Hendra virus infection

Hendra virus infection



In 1994 in Hendra, a suburb of Brisbane, Australia, there was an outbreak of acute viral pneumonia in horses and humans. Initially the virus that caused the disease was known as equine morbillivirus,11, 17 but subsequent studies resulted in the virus being renamed Hendra virus (HeV).19, 28 Thirteen months after the initial outbreak a farmer developed neurological disease as a result of HeV infection;15 two horses had died on his property and retrospectively were shown to have been infected with HeV.4 Nevertheless, infection is uncommon in horses and there has been only one further reported case in a horse, which occurred in January 1999.7 However, fruit bats (Pteropodidae) have a high prevalence of antibody to HeV and are a likely wildlife reservoir of the virus.10, 27

The zoonotic potential of HeV must be seriously considered when undertaking the collection of samples from suspect HeV field cases. Consequently, work at the Australian Animal Health Laboratory (AAHL) has been undertaken at biosecurity level 4.1


In the Hendra outbreak, a virus was isolated from lungs and kidneys of horses and the kidneys of the human case.11 The virus had the ultrastructural characteristics of members of the family Paramyxoviridae and limited sequence data indicated that it was a member of this family. Phylogenetic analyses on the matrix protein sequences indicated that it had a closer relationship to viruses in the genus Morbillivirus than to other genera in the Paramyxoviridae family.2, 11 Thus, the virus was provisionally called equine morbillivirus.

Sequence analysis of the untranslated regions of the F and P genes and the size of the genomic RNA indicate that HeV is not a classical member of the family Paramyxoviridae. Over the complete genome the virus displays only low-level homology with viruses of the genera Morbillivirus, Respirovirus and Rubulavirus.8, 19, 28 The virus also shows negligible immunological cross-reactivity with a range of antisera to other members of the Paramyxoviridae.8, 13 Therefore it cannot be easily classified in any of the existing genera in the subfamily Paramyxovirinae and has been renamed HeV after the location where it was first reported.13, 19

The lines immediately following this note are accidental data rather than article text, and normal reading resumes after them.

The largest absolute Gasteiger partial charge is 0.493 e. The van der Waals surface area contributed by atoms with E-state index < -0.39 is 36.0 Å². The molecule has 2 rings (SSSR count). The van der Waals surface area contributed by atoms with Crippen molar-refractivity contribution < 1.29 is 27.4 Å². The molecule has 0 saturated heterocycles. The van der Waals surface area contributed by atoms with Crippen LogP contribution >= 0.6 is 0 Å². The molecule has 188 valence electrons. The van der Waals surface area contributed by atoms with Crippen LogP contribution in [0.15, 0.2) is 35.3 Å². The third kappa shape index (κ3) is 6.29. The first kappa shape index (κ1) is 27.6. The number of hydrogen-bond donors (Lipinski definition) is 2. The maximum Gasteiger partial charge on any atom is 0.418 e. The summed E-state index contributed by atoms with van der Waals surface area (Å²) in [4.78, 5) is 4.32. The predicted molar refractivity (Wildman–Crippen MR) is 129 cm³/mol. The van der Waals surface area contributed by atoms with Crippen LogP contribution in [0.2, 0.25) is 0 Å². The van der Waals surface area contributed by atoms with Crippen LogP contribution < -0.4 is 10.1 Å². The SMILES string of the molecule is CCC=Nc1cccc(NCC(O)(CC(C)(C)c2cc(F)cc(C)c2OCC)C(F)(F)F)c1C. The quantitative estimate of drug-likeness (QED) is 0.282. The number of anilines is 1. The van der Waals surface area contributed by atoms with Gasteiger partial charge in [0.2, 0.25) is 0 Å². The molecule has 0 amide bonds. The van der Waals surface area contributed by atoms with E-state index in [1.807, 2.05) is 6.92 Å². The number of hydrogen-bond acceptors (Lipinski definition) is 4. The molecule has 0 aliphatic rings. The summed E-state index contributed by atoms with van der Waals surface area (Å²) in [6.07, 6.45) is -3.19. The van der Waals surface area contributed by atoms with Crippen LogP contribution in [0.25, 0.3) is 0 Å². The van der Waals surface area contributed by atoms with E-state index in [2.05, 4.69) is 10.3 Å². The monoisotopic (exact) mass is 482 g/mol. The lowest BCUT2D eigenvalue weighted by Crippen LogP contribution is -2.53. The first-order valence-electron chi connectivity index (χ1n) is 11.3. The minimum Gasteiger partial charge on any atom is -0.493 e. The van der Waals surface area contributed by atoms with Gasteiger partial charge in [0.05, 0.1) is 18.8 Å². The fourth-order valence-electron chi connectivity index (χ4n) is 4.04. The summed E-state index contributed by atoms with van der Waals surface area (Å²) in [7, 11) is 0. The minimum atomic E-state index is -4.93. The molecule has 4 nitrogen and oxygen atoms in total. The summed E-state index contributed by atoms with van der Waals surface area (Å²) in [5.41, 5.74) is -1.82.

Reports of disease caused by HeV have been confined to the Australian state of Queensland. The first reported outbreak occurred in September 1994, when a stablehand in the Brisbane suburb of Hendra developed influenza-like disease, remaining ill for six weeks before gradually recovering.12, 17 A horse trainer from the same horse stable developed symptoms similar to those of the stablehand and died within six days of developing clinical illness. Fourteen Thoroughbred horses on the property suffering from acute respiratory disease died or were euthanased. Seven other horses developed HeV-specific antibodies and therefore had been exposed to HeV, but these horses recovered from the illness. These horses were destroyed at a later date but were not necropsied because of the potential human health risk. A further nine horses from the Hendra stables remained unaffected and were seronegative.12

In September 1995, a 35-year-old farmer from Mackay, Queensland, was admitted to a hospital with neurological deficits. Serum and cerebrospinal fluid from the farmer were tested for specific neutralizing antibody to HeV and there was a low but significant antibody titre of 1:16 that rose over the next 11 days to 1:4 096.15 A nested polymerase chain reaction (PCR) amplified a 500 nucleotide region of the matrix gene and its sequence was found to be identical to that of HeV isolated from horses and humans from the Hendra outbreak.9, 11 When the patient died five weeks after admission to a hospital he had a serum antibody titre of 1:5 792.15

It became evident in retrospect that the farmer had assisted his wife, a veterinarian, in performing necropsies on two horses that had died on their property in August 1995.

This property is 800 km north of Hendra. The first horse had developed severe respiratory distress and died the same day. The second horse, which was said to have licked the face of the dead horse, died 11 days after the first.16 The farmer is reported to have had close contact with blood and blood-stained foam from the horses’ respiratory tracts, particularly those from the first case. Thus, it is likely that he became ill after these necropsies. His wife developed no clinical disease nor did she have antibodies to HeV.15 Formalin-fixed tissues from the horses necropsied at Mackay were located and indirect immunofluorescence tests and polymerase chain reaction assays (PCR) confirmed the presence of HeV viral antigen in tissues from both horses.4

Hendra virus infection of horses has been diagnosed on only one other occasion since the Mackay outbreak, although during this time over 100 equine samples have been examined for HeV exclusion. In January 1999 a nine-yearold Thoroughbred mare died following a clinical illness of 24 hours’ duration in Cairns, Queensland. The horse had severe pulmonary oedema and acute interstitial pneumonia, with evidence of vascular necrosis. Numerous syncytial cells were visible in the endothelium of blood vessels. An indirect immunoperoxidase test, electron microscopy and PCR confirmed the presence of HeV viral antigen in tissues from the horse.7 The...

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